This paper is a contribution to the uses of life histories and the dialogue regarding the "standards" for their use. Through a meta-analysis of life histories in the United States since the publication of the Polish Peasant, we develop a typology to critically evaluate their methodological/theoretical practices in sociology. We find a broad range of uses of life histories in the areas of substantive focus, analysis, relationship of oral history and the subject, relationship of oral/life history to other materials, purpose of the research, and relationship of oral/life history to other phenomena. We conclude that life history methods have not had the transformative effect on sociology that they have had in other disciplines. By and large, the actual production of life histories continues to be ahistorical, to be characterized by abstract empiricism, to extinguish subjects, and to ignore the link between biography and history.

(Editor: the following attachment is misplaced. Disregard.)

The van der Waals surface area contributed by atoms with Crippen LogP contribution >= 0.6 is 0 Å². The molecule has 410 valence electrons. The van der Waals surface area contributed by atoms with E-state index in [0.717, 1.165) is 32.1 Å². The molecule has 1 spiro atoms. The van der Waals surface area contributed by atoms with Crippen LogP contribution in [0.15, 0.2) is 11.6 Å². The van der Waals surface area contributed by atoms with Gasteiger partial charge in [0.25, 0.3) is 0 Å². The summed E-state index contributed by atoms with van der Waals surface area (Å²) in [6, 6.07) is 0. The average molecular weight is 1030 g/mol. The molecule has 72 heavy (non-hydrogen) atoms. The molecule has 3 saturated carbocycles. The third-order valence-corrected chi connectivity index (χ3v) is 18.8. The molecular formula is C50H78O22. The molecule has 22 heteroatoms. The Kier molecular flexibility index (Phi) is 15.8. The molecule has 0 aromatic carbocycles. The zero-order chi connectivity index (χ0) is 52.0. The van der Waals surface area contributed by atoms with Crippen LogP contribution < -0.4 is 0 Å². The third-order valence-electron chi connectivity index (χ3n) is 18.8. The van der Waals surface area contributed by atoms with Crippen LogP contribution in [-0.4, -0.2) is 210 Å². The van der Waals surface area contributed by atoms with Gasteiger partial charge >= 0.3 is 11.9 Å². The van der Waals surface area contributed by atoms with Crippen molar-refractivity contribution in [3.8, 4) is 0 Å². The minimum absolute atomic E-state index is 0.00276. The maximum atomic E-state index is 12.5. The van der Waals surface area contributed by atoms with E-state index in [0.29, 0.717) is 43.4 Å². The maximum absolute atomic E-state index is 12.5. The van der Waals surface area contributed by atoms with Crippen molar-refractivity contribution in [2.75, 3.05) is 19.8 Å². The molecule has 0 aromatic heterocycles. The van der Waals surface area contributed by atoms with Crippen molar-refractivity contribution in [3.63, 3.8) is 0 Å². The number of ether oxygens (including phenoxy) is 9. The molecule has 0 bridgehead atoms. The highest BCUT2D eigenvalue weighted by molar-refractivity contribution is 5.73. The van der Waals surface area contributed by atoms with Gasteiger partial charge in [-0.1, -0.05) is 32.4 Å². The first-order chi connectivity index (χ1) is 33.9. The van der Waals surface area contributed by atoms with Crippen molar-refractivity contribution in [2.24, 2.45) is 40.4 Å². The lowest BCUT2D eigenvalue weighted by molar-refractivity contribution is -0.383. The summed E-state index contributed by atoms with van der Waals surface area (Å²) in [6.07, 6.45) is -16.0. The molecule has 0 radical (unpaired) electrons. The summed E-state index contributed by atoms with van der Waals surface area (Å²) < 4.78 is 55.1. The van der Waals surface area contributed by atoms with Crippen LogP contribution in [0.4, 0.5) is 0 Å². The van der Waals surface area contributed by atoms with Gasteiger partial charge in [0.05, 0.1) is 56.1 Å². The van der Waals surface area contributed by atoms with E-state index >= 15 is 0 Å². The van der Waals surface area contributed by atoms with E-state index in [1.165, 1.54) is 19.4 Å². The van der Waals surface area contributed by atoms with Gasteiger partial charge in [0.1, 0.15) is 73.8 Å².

|Original language||English (US)|
|Number of pages||22|
|State||Published - 1999|
ASJC Scopus subject areas
- Sociology and Political Science